When it comes to coordinated alcohol policy research in Australia, the situation is pretty bleak. Unlike the United States, Australia has no national, government-funded Alcohol Policy Information System, nor any dedicated government funding for either alcohol policy research or small grants.
So, what Australian Government funding is available to support alcohol policy research?
Presenting at the Australasian Professional Society on Alcohol and other Drugs (APSAD) Conference in Melbourne last month, I took a closer look.
I found that between 2004 and 2012, 85 projects relating to alcohol were funded by the Australian Government through grants from the National Health and Medical Research Council (NHMRC), Australian Research Council (ARC) and Australian National Preventive Health Agency (ANPHA). This represented approximately 0.01% of both NHMRC and ARC projects and funding during that time.
When looking at the 85 projects, ten themes emerged.
The majority of the 85 alcohol projects (n=48; 56.5%) focused on young people (n=22, 26%); treatment (n=14, 16.5%); and medical and biological issues (n=12, 14%).
I drilled down a little further to determine which of the alcohol projects focused specifically on alcohol policy – research that specifically examines actions or interventions that can reduce alcohol-related harms.
Effective alcohol policy includes strategies such as higher alcohol taxation; partial or complete bans on the advertising and promotion of alcohol; measures to reduce drink driving; and brief interventions by primary care physicians to reduce hazardous alcohol consumption (see: Babor, et al. Alcohol: no ordinary commodity – research and public policy. Oxford: Oxford University Press; 2010).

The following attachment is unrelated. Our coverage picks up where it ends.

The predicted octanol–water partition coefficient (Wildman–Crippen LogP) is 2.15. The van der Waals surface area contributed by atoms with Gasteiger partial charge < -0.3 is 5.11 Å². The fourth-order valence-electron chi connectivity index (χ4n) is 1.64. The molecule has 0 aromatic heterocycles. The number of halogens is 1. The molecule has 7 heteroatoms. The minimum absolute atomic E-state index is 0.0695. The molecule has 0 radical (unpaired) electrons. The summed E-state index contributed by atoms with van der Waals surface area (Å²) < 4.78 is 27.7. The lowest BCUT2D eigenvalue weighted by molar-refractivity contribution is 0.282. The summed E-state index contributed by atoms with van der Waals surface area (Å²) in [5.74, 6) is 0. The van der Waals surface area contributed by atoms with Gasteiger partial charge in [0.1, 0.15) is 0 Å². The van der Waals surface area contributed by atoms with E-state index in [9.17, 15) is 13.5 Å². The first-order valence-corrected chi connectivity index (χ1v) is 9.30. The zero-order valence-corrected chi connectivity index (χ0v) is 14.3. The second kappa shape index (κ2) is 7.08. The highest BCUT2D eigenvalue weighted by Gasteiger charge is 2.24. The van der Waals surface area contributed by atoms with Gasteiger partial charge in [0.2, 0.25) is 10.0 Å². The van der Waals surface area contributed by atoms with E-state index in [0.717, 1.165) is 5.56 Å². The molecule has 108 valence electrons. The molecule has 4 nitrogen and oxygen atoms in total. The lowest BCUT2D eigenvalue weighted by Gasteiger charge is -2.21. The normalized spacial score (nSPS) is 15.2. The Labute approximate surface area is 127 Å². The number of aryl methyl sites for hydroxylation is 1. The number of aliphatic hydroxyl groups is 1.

While most of the alcohol research being undertaken in Australia does have policy implications, rarely does a research publication include a discussion about how the research findings could influence policy or practice.
Only 17 of the 85 alcohol projects (20%) focused directly on alcohol policy research. Three examined taxation, eight focused on advertising, sponsorship, promotion or labelling; three explored brief interventions and three studies examined existing government regulation and policy.
Clearly the Australian Government funds a range of alcohol research projects.
However, this analysis demonstrates that much needs to be done to ensure that the scarce alcohol research dollars are dedicated to projects in a coordinated way that included targeted alcohol policy research.
Current Australian Government-funded alcohol research occurs in the absence of both a national strategic research agenda and a current National Alcohol Strategy. An Australian strategic alcohol policy research agenda would help to ensure that alcohol research is targeted to directly inform public policy and practice.
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